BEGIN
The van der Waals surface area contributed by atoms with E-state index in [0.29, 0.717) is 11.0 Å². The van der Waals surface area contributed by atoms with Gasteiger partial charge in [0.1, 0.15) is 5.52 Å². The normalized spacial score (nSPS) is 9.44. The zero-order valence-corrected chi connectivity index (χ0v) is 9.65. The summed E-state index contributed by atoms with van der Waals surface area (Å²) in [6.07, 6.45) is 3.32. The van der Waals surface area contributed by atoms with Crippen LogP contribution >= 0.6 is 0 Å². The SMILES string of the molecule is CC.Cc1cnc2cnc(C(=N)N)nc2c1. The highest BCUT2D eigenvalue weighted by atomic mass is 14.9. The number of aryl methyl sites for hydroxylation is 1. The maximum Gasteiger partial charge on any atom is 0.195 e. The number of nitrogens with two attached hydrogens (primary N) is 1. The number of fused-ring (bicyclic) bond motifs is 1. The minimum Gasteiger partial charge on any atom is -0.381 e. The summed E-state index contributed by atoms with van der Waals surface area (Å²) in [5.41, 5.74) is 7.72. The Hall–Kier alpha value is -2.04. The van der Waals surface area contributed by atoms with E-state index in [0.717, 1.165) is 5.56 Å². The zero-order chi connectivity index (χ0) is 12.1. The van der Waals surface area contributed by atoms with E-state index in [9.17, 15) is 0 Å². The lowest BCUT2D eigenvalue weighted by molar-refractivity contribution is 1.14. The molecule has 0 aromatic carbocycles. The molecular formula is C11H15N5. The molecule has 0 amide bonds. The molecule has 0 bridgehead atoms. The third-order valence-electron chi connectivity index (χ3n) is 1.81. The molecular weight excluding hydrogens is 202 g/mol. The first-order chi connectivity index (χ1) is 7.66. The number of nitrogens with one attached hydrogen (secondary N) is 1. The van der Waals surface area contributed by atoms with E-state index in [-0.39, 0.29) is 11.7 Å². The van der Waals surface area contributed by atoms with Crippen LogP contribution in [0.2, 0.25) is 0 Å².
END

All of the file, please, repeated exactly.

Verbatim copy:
The van der Waals surface area contributed by atoms with E-state index in [0.29, 0.717) is 11.0 Å². The van der Waals surface area contributed by atoms with Gasteiger partial charge in [0.1, 0.15) is 5.52 Å². The normalized spacial score (nSPS) is 9.44. The zero-order valence-corrected chi connectivity index (χ0v) is 9.65. The summed E-state index contributed by atoms with van der Waals surface area (Å²) in [6.07, 6.45) is 3.32. The van der Waals surface area contributed by atoms with Crippen LogP contribution >= 0.6 is 0 Å². The SMILES string of the molecule is CC.Cc1cnc2cnc(C(=N)N)nc2c1. The highest BCUT2D eigenvalue weighted by atomic mass is 14.9. The number of aryl methyl sites for hydroxylation is 1. The maximum Gasteiger partial charge on any atom is 0.195 e. The number of nitrogens with two attached hydrogens (primary N) is 1. The number of fused-ring (bicyclic) bond motifs is 1. The minimum Gasteiger partial charge on any atom is -0.381 e. The summed E-state index contributed by atoms with van der Waals surface area (Å²) in [5.41, 5.74) is 7.72. The Hall–Kier alpha value is -2.04. The van der Waals surface area contributed by atoms with E-state index in [0.717, 1.165) is 5.56 Å². The zero-order chi connectivity index (χ0) is 12.1. The van der Waals surface area contributed by atoms with E-state index in [9.17, 15) is 0 Å². The lowest BCUT2D eigenvalue weighted by molar-refractivity contribution is 1.14. The molecule has 0 aromatic carbocycles. The molecular formula is C11H15N5. The molecule has 0 amide bonds. The molecule has 0 bridgehead atoms. The third-order valence-electron chi connectivity index (χ3n) is 1.81. The molecular weight excluding hydrogens is 202 g/mol. The first-order chi connectivity index (χ1) is 7.66. The number of nitrogens with one attached hydrogen (secondary N) is 1. The van der Waals surface area contributed by atoms with E-state index in [-0.39, 0.29) is 11.7 Å². The van der Waals surface area contributed by atoms with Crippen LogP contribution in [0.2, 0.25) is 0 Å².